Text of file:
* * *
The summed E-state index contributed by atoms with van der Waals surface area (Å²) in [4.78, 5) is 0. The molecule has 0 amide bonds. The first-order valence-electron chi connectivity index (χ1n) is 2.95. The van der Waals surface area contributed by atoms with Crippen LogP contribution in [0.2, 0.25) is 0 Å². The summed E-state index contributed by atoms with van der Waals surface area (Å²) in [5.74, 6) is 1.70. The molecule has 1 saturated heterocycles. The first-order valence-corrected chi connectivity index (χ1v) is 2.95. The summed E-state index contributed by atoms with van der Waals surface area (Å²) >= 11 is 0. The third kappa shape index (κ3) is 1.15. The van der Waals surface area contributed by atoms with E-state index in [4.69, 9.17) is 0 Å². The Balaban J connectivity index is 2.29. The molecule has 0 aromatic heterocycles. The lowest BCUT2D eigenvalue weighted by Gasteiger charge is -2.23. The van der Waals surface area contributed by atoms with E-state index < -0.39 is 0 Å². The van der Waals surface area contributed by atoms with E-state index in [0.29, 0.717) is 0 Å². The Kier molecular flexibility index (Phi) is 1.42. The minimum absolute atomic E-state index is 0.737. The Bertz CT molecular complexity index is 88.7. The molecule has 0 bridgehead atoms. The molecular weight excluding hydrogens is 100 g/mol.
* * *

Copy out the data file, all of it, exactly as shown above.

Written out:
The summed E-state index contributed by atoms with van der Waals surface area (Å²) in [4.78, 5) is 0. The molecule has 0 amide bonds. The first-order valence-electron chi connectivity index (χ1n) is 2.95. The van der Waals surface area contributed by atoms with Crippen LogP contribution in [0.2, 0.25) is 0 Å². The summed E-state index contributed by atoms with van der Waals surface area (Å²) in [5.74, 6) is 1.70. The molecule has 1 saturated heterocycles. The first-order valence-corrected chi connectivity index (χ1v) is 2.95. The summed E-state index contributed by atoms with van der Waals surface area (Å²) >= 11 is 0. The third kappa shape index (κ3) is 1.15. The van der Waals surface area contributed by atoms with E-state index in [4.69, 9.17) is 0 Å². The Balaban J connectivity index is 2.29. The molecule has 0 aromatic heterocycles. The lowest BCUT2D eigenvalue weighted by Gasteiger charge is -2.23. The van der Waals surface area contributed by atoms with E-state index < -0.39 is 0 Å². The van der Waals surface area contributed by atoms with E-state index in [0.29, 0.717) is 0 Å². The Kier molecular flexibility index (Phi) is 1.42. The minimum absolute atomic E-state index is 0.737. The Bertz CT molecular complexity index is 88.7. The molecule has 0 bridgehead atoms. The molecular weight excluding hydrogens is 100 g/mol.